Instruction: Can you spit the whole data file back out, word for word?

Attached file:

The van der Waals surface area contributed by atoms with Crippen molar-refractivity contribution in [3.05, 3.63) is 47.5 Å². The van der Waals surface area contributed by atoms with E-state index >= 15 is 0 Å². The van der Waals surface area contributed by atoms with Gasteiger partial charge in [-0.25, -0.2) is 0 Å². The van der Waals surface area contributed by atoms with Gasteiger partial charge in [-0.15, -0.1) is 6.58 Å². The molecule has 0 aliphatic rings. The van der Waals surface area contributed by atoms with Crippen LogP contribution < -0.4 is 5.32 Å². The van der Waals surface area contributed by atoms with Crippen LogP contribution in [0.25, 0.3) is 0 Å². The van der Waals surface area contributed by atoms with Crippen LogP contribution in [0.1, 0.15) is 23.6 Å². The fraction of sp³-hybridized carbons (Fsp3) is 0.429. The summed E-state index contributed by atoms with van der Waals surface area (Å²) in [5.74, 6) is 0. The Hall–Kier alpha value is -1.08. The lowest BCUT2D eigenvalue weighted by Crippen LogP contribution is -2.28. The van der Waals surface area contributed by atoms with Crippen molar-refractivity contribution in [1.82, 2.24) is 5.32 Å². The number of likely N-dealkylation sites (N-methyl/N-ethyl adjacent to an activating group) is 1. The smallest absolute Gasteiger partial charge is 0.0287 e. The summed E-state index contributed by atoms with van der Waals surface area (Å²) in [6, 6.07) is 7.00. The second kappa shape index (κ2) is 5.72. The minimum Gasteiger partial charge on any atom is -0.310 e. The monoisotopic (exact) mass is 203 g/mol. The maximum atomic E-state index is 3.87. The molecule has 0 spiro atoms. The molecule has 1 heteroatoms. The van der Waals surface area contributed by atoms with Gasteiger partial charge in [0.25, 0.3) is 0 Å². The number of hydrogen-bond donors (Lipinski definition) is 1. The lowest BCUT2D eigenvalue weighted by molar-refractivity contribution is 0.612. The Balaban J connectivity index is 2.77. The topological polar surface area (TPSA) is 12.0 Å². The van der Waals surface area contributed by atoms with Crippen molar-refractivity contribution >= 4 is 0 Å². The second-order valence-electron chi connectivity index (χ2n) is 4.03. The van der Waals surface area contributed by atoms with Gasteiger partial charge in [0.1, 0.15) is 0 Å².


The van der Waals surface area contributed by atoms with Crippen molar-refractivity contribution in [3.05, 3.63) is 47.5 Å². The van der Waals surface area contributed by atoms with E-state index >= 15 is 0 Å². The van der Waals surface area contributed by atoms with Gasteiger partial charge in [-0.25, -0.2) is 0 Å². The van der Waals surface area contributed by atoms with Gasteiger partial charge in [-0.15, -0.1) is 6.58 Å². The molecule has 0 aliphatic rings. The van der Waals surface area contributed by atoms with Crippen LogP contribution < -0.4 is 5.32 Å². The van der Waals surface area contributed by atoms with Crippen LogP contribution in [0.25, 0.3) is 0 Å². The van der Waals surface area contributed by atoms with Crippen LogP contribution in [0.1, 0.15) is 23.6 Å². The fraction of sp³-hybridized carbons (Fsp3) is 0.429. The summed E-state index contributed by atoms with van der Waals surface area (Å²) in [5.74, 6) is 0. The Hall–Kier alpha value is -1.08. The lowest BCUT2D eigenvalue weighted by Crippen LogP contribution is -2.28. The van der Waals surface area contributed by atoms with Crippen molar-refractivity contribution in [1.82, 2.24) is 5.32 Å². The number of likely N-dealkylation sites (N-methyl/N-ethyl adjacent to an activating group) is 1. The smallest absolute Gasteiger partial charge is 0.0287 e. The summed E-state index contributed by atoms with van der Waals surface area (Å²) in [6, 6.07) is 7.00. The second kappa shape index (κ2) is 5.72. The minimum Gasteiger partial charge on any atom is -0.310 e. The monoisotopic (exact) mass is 203 g/mol. The maximum atomic E-state index is 3.87. The molecule has 0 spiro atoms. The molecule has 1 heteroatoms. The van der Waals surface area contributed by atoms with Gasteiger partial charge in [0.25, 0.3) is 0 Å². The number of hydrogen-bond donors (Lipinski definition) is 1. The lowest BCUT2D eigenvalue weighted by molar-refractivity contribution is 0.612. The Balaban J connectivity index is 2.77. The topological polar surface area (TPSA) is 12.0 Å². The van der Waals surface area contributed by atoms with Crippen molar-refractivity contribution >= 4 is 0 Å². The second-order valence-electron chi connectivity index (χ2n) is 4.03. The van der Waals surface area contributed by atoms with Gasteiger partial charge in [0.1, 0.15) is 0 Å².